Compassionate Care Animal Hospital

7425 Jolly Lane
Brooklyn Park, MN 55428


What You Need to Know Before Your Pet's Upcoming Surgery


Many people have questions about various aspects of their pet's surgery, and we hope this information will help.  It also explains the decisions you will need to make before your pet's upcoming surgery.

Is the anesthetic safe?

Today's modern anesthetic monitors have made surgery much safer than in the past.  Here at Compassionate Care Animal Hospital, we do a thorough physical exam on your pet before administering anesthetics, to ensure that a fever or other illness won't be a problem. We also adjust the amount and type of anesthetic used depending on the health of your pet.

The handout on anesthesia explains this in greater detail.

Preanesthetic blood testing is important in reducing the risk of anesthesia.  Every pet needs blood testing before surgery to ensure that the liver and kidneys can handle the anesthetic.  Even apparently healthy animals can have serious organ system problems that cannot be detected without blood testing.  If there is a problem, it is much better to find it before it causes anesthetic or surgical complications.  Animals that have minor dysfunction will handle the anesthetic better if they receive IV fluids during surgery.  If serious problems are detected, surgery can be postponed until the problem is corrected.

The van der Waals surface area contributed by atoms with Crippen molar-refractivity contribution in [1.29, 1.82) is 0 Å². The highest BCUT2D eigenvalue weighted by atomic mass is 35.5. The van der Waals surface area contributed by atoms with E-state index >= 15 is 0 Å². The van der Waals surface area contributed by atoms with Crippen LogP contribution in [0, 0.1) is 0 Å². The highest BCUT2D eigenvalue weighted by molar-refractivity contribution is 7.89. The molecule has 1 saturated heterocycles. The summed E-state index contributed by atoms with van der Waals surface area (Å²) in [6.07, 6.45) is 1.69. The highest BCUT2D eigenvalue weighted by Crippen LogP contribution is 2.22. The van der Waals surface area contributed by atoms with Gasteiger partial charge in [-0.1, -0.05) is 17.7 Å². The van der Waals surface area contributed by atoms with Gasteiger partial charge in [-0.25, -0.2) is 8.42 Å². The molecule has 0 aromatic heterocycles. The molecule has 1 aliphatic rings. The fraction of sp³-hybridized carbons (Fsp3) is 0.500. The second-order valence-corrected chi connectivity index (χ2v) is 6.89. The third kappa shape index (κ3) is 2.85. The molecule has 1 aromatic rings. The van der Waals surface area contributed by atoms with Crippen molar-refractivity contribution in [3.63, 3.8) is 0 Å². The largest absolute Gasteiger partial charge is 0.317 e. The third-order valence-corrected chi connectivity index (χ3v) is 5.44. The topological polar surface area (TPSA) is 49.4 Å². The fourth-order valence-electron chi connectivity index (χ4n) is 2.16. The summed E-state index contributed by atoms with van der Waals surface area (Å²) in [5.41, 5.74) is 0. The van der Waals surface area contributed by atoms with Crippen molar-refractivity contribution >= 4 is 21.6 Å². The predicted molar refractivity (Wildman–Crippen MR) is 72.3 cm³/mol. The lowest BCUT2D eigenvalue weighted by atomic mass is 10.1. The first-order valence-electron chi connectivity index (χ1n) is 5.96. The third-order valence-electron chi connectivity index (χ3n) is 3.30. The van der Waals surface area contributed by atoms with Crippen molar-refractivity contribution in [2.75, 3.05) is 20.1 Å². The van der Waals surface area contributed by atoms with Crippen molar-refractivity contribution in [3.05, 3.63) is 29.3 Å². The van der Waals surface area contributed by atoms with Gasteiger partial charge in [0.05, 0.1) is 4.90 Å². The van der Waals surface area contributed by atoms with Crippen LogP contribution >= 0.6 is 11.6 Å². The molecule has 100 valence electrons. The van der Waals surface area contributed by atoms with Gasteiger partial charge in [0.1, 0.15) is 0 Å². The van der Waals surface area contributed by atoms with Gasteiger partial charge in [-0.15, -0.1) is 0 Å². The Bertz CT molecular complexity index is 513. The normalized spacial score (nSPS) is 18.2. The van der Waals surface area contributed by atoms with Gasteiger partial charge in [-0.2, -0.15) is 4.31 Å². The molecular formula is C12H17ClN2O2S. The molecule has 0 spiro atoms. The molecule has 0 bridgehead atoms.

We offer three levels of in-house blood testing before surgery, your pet's age determines which lab  work is necessary prior to anesthesia. Your surgery estimate will include the appropriate level of lab work needed for your pet..  Our doctors prefer the more comprehensive screen, because it gives them the most information to ensure the safety of your pet.  For geriatric or ill pets, additional blood tests, electrocardiograms, or x-rays may be required before surgery as well.

It is important that surgery be done on an empty stomach to reduce the risk of vomiting during and after anesthesia.  You will need to withhold food for at least 8 to 10 hours before surgery.  Water can be left down for the pet until the morning of surgery. If your pet is currently on medication, please check ahead of time to learn which ones you should still give the morning of surgery. Diabetic animals typically are to have just 1/2 of their insulin dose the night before and morning of surgery. Once home they are to stay on just half of their insulin dose until they are eating well - normally about 24 hours.